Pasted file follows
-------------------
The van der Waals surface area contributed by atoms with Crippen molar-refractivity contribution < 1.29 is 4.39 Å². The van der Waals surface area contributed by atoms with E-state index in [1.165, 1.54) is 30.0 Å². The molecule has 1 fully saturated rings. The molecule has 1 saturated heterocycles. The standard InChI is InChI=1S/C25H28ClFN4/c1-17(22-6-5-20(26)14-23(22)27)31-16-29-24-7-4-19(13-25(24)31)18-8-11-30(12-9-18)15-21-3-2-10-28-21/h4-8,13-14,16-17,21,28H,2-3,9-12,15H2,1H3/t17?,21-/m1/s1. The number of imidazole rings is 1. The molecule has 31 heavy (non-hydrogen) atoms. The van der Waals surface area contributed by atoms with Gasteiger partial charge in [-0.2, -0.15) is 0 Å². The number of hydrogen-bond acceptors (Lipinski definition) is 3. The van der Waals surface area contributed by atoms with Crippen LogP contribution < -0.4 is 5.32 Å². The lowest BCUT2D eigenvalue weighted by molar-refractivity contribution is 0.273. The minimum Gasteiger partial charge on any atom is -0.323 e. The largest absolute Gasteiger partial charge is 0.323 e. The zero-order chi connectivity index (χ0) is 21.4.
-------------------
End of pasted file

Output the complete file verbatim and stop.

The van der Waals surface area contributed by atoms with Crippen molar-refractivity contribution < 1.29 is 4.39 Å². The van der Waals surface area contributed by atoms with E-state index in [1.165, 1.54) is 30.0 Å². The molecule has 1 fully saturated rings. The molecule has 1 saturated heterocycles. The standard InChI is InChI=1S/C25H28ClFN4/c1-17(22-6-5-20(26)14-23(22)27)31-16-29-24-7-4-19(13-25(24)31)18-8-11-30(12-9-18)15-21-3-2-10-28-21/h4-8,13-14,16-17,21,28H,2-3,9-12,15H2,1H3/t17?,21-/m1/s1. The number of imidazole rings is 1. The molecule has 31 heavy (non-hydrogen) atoms. The van der Waals surface area contributed by atoms with Gasteiger partial charge in [-0.2, -0.15) is 0 Å². The number of hydrogen-bond acceptors (Lipinski definition) is 3. The van der Waals surface area contributed by atoms with Crippen LogP contribution < -0.4 is 5.32 Å². The lowest BCUT2D eigenvalue weighted by molar-refractivity contribution is 0.273. The minimum Gasteiger partial charge on any atom is -0.323 e. The largest absolute Gasteiger partial charge is 0.323 e. The zero-order chi connectivity index (χ0) is 21.4.